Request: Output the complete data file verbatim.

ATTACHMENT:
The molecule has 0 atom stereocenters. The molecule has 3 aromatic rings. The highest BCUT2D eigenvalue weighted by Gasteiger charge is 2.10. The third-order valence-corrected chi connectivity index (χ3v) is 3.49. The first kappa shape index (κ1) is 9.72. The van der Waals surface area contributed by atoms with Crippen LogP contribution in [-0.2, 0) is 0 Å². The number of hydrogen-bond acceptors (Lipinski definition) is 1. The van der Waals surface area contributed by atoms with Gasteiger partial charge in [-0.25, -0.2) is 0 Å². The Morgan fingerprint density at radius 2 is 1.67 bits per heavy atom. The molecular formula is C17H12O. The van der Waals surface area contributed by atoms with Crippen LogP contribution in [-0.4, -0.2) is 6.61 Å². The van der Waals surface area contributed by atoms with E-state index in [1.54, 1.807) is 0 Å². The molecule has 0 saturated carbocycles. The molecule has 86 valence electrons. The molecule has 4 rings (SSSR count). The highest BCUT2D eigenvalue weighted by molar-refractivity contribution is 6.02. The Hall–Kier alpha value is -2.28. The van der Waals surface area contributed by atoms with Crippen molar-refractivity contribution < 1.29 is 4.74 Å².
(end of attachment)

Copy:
The molecule has 0 atom stereocenters. The molecule has 3 aromatic rings. The highest BCUT2D eigenvalue weighted by Gasteiger charge is 2.10. The third-order valence-corrected chi connectivity index (χ3v) is 3.49. The first kappa shape index (κ1) is 9.72. The van der Waals surface area contributed by atoms with Crippen LogP contribution in [-0.2, 0) is 0 Å². The number of hydrogen-bond acceptors (Lipinski definition) is 1. The van der Waals surface area contributed by atoms with Gasteiger partial charge in [-0.25, -0.2) is 0 Å². The Morgan fingerprint density at radius 2 is 1.67 bits per heavy atom. The molecular formula is C17H12O. The van der Waals surface area contributed by atoms with Crippen LogP contribution in [-0.4, -0.2) is 6.61 Å². The van der Waals surface area contributed by atoms with E-state index in [1.54, 1.807) is 0 Å². The molecule has 0 saturated carbocycles. The molecule has 86 valence electrons. The molecule has 4 rings (SSSR count). The highest BCUT2D eigenvalue weighted by molar-refractivity contribution is 6.02. The Hall–Kier alpha value is -2.28. The van der Waals surface area contributed by atoms with Crippen molar-refractivity contribution < 1.29 is 4.74 Å².